Optical device 14 includes a cylindrical lens housing 50, a collimator lens 52 in the housing, and a threaded lens retainer 57. Lens housing 50 is secured in support 16 by means of a threaded connection 54; and when lens housing 50 is in an operative position, an annular flange 56 on housing 50 abuts against spring loaded plungers 58 to maintain the lens housing 50 in position.
In the use of the present invention, the elements of head 10 will expand and contract with changes in ambient temperature. Each element will expand or contract according to the coefficient of thermal expansion (CTE) of the material of which it is made, and the amount of expansion or contraction for each degree of ambient temperature change will depend on a product which is equal to the CTE of the element times an effective length of the element. In the present invention, the elements of head 10 which determine the relative positions of laser 18 and lens 52 during temperature changes are the mounting means for laser diode 18 which is ring 24, the support means for the lens 52 which is the housing 50, and the support means for ring 24 and housing 50 which is tubular support 16. In modeling the changes in head 10 as a result of ambient temperature changes, housing 50 can be considered to be anchored to support 16 at an inner end 60 of threaded connection 54; thus the dimensions of housing 50, support 16, and ring 24 which must be used in the model are the dimensions h, s, and r, respectively, shown in FIG. 1. Dimensions h, s, and r can be viewed as the effective lengths of the respective elements along the optical axis 19 for purposes of considering the thermal expansion of these elements along the axis. In the present invention, the relative positions of laser diode 18 and lens 52 remain constant during ambient temperature changes, since the sum of the product pr (CTE×effective length) of ring 24 and the product ph of housing 50 is equal to the product ps of the support 16. Thus, the combination of the expansion or contraction of ring 24 and of housing 50 along axis 19 cancels the expansion or contraction of support 16 along axis 19; as a result, the relative positions of laser diode and lens 52 do no change. The lens 52 in the present invention has been constructed such that expansion or contraction of the lens itself does not need to be considered in the model of changes of head 10 as a result of ambient temperature changes; it is apparent, however, that for certain types of lenses and/or in certain types of applications the expansion or contraction of the lens may need to be considered in accordance with the inventive concept disclosed herein.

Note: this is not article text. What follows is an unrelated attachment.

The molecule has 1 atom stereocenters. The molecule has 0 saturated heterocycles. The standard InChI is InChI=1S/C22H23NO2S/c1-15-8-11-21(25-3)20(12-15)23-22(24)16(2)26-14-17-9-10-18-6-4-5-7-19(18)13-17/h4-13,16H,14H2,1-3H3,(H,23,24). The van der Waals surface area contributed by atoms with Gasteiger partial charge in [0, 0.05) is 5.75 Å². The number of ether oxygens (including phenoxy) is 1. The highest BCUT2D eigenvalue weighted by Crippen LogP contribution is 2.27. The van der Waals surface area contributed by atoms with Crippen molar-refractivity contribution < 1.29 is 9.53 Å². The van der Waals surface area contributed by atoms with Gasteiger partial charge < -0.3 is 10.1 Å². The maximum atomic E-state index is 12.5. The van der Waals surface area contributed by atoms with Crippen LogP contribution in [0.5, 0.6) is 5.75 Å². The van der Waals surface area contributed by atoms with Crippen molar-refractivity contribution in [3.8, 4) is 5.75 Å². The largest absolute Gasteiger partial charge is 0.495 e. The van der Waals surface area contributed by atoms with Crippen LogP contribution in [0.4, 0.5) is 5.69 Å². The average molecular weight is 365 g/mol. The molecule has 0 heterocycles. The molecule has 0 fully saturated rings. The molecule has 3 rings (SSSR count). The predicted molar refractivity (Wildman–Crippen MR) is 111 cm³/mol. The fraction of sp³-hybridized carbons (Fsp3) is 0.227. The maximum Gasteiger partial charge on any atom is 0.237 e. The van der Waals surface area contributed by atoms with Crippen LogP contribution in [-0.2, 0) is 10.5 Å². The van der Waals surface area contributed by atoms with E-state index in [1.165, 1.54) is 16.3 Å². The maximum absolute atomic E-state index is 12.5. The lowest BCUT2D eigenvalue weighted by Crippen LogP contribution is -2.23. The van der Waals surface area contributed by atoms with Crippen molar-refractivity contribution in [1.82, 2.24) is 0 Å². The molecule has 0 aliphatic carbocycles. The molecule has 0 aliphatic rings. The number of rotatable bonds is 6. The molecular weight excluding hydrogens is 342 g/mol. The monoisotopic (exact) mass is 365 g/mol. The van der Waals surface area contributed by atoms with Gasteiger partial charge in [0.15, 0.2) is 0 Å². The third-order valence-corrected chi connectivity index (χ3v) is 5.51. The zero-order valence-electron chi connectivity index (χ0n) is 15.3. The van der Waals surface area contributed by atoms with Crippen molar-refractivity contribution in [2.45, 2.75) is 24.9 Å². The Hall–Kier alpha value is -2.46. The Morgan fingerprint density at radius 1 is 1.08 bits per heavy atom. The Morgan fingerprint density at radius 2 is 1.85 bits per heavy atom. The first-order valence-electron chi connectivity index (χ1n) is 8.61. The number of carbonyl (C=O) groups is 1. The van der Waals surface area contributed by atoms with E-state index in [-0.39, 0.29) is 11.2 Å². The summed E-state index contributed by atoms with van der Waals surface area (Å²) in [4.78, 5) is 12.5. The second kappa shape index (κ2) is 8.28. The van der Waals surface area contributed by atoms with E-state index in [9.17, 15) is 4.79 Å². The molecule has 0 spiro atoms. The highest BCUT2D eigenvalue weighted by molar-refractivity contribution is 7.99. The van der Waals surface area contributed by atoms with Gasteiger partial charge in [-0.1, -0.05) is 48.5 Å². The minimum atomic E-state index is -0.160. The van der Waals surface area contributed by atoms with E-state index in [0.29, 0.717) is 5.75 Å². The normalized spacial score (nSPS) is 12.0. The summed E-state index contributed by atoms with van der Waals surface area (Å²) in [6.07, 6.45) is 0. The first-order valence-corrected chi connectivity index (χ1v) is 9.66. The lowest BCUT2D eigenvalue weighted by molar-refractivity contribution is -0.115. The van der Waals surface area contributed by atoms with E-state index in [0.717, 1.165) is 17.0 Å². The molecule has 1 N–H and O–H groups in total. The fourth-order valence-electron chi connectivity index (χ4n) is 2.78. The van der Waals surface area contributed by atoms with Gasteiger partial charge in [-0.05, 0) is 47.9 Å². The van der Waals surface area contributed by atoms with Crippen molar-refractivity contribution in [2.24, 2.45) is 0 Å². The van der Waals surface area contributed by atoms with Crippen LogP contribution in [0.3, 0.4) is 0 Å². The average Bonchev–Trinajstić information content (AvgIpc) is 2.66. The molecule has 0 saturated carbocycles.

Laser diode 18 is held at a constant temperature by thermoelectric cooling element 20, and thus, diode 18 does not expand due to a change in ambient temperature. Consequently the relative positions of laser diode 18 and lens 52, during ambient temperature changes, are determined by the configuration and materials of the support 16, housing 50, and ring 24. In a preferred embodiment, support 16 is made from Austenitic stainless steel, housing 50 is made from 6061 aluminum, and ring 24 is made from Lexan 3414 glass filled polycarbonate. The material of laser mount 30 is also important in maintaining the proper relationship between laser diode 18 and lens 52. Laser mount 30 must be a conductor in order to reduce its thermal gradient and thereby prevent distortion; the CTE of mount 30 must be equal to, or slightly less, than the CTE of the support 16 to prevent distortion by compression between the anchor points on the support 16 due to the thermal expansion in the radial plane. It is preferred that the materials of all the elements in optical head 10 have an expansion that is linear across the desired operating temperature range. Also, it is important to maintain symmetry of the elements around the optical axis 19 to avoid angular misalignment due to uneven expansions.